A father plays with his son.
As we celebrate Father’s Day on Sunday, it is worthwhile to reflect on the importance of fathers who too often go unrecognized in family and social policy: low-income fathers of color, who are frequently dogged by negative stereotypes.
More than two-thirds of Latino fathers reside in the same household with their children, cohabitating at rates on par with the national average of 68.6 percent. Although black men are the demographic group least likely to live with their children, noncustodial black fathers participate in their children’s upbringing at rates nearly double that of noncustodial white and Latino fathers, and their children are more likely to report positive contact and relationships with their fathers.
Improvements in a father’s economic security better prepare him to provide financial support to his children, who need to be lifted and kept out of poverty. Leaders from across the country, including President Barack Obama, are supporting efforts such as the Center for Urban Families, or CUF, in Baltimore, Maryland, which offers low-income fathers parenting and workforce-development services. These valuable community assets are providing ladders of opportunity, generating significant progress in helping low-income fathers improve their economic standing, and shifting the narrative on fathers of color.
More policy attention, however, must be paid to their needs and those of all low-income fathers. In terms of employment, health, housing stability, incarceration, and mental health, low-income fathers fall far behind other fathers, as the data presented below demonstrate.
- 13.7 percent: the nationwide unemployment rate for black men, compared to 8.6 percent for Latino men and 6.6 percent for white men in April 2013
- 4 million: the number of private-sector jobs lost between 2006 and 2012 for workers with only a high school diploma, an educational-attainment level in which Latino and black men disproportionately fall
Despite steady declines in the overall unemployment rate, disproportionate joblessness persists in low-income communities and communities of color. To avoid the long-term consequences of disparate economic distress, investments in jobs, as well as education and training, are critical supports for communities currently being left behind in the recovery. Assistance and services that improve work opportunities for disconnected men also support the well-being of children, women, and families.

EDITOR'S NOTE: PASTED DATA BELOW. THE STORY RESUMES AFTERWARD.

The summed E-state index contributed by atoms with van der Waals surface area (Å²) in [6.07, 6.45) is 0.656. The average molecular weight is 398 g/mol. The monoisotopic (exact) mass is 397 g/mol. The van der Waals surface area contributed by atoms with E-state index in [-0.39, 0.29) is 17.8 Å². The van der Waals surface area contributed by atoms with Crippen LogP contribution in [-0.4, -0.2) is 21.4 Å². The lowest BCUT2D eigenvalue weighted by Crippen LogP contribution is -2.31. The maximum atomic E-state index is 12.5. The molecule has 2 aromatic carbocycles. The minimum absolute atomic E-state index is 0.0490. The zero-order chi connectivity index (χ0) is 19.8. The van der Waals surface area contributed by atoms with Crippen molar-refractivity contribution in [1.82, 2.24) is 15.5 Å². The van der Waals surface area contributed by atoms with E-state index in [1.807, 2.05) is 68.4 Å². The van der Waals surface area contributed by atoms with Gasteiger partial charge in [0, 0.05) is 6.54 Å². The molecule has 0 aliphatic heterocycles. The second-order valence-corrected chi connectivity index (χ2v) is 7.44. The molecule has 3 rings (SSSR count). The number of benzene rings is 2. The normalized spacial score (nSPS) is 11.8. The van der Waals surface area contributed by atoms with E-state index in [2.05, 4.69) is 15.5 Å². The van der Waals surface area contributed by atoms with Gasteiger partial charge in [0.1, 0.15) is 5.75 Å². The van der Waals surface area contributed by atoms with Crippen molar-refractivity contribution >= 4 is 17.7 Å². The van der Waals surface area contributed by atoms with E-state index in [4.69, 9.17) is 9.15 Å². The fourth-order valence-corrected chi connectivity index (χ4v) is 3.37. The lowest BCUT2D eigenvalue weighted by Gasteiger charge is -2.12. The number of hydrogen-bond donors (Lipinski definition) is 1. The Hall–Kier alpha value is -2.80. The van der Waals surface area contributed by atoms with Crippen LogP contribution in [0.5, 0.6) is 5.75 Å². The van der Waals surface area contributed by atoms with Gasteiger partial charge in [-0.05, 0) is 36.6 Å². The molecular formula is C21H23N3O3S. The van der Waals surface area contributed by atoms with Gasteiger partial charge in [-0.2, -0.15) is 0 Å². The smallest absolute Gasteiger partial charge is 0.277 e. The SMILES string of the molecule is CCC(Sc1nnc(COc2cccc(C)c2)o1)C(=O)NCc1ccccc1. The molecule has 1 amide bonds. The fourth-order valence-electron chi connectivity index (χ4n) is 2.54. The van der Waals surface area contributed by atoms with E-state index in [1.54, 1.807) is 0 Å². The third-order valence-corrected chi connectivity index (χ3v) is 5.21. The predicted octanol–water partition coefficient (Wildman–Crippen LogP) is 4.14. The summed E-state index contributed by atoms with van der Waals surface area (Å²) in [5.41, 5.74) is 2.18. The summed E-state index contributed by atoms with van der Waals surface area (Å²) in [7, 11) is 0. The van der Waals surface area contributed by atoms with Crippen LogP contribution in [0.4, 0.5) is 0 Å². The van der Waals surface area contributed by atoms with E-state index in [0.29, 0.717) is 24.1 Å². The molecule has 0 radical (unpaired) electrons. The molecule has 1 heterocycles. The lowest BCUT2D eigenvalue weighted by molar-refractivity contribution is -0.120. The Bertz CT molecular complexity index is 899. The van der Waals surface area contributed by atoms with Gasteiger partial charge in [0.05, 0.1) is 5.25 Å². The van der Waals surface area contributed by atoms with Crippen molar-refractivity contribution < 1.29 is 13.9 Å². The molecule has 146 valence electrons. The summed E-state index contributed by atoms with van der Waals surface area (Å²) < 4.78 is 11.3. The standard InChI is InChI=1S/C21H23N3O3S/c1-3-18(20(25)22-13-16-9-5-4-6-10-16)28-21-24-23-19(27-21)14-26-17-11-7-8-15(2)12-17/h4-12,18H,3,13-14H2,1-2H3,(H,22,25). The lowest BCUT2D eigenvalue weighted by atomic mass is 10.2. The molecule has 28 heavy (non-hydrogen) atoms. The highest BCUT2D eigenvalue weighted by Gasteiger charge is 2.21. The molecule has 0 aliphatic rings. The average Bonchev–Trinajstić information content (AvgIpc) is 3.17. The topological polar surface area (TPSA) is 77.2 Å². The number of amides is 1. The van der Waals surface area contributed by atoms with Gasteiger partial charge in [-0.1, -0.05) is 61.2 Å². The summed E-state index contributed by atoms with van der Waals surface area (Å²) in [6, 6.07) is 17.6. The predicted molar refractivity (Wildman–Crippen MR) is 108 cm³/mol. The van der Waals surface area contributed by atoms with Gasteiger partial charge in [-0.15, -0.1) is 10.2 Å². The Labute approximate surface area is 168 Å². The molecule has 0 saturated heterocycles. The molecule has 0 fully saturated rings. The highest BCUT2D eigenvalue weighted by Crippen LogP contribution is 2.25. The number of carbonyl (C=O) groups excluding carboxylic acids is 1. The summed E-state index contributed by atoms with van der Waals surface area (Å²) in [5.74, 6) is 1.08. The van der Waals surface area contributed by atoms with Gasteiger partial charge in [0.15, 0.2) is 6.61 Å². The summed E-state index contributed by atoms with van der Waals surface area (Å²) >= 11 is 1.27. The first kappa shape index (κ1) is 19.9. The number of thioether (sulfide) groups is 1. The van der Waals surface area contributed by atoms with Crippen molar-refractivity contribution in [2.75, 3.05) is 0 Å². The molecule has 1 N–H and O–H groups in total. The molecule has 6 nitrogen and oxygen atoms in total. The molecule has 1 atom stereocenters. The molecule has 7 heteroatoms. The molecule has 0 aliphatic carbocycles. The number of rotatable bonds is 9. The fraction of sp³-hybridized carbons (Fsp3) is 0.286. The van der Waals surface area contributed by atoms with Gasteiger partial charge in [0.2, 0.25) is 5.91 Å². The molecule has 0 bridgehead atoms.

President Obama’s proposed Pathways Back to Work Fund includes $8 billion for subsidized employment, as well as $2 billion to provide job training for low-income people and the long-term unemployed. CAP’s recently released report, titled “It’s Time to Hit the Reset Button on the Fiscal Debate,” includes this fund as a critical approach to faster long-term growth.
- 53 percent: the percentage of men among the 15.1 million adults lacking health insurance who could gain coverage under Medicaid if all states expand eligibility
- 7 million: the approximate number of people without health insurance who qualify for the Supplemental Nutrition Assistance Program, or SNAP, but are not enrolled
- 40 percent: the rate of African American men who die prematurely, compared to 37 percent of Latino men and 21 percent of white men
The Patient Protection and Affordable Care Act, or ACA, will significantly improve access to health care coverage for millions of low-income men. Even when black and Latino men have coverage, however, they are less likely to receive consistent quality care and preventive services.
Sick fathers or fathers who die prematurely are unable to provide for their families. Low-income men of color could benefit from greater community-based outreach to boost enrollment and eliminate barriers to treatment. The ACA’s Prevention and Public Health Fund, if fully implemented, will reduce health care costs through improved detection and management of chronic conditions and the promotion of wellness in underserved communities.
- 8.48 million: the number of low-income renters spending 50 percent or more of their household income on housing in 2011
- 104 hours: the number of weekly hours a minimum-wage worker must earn to rent a two-bedroom apartment in 2013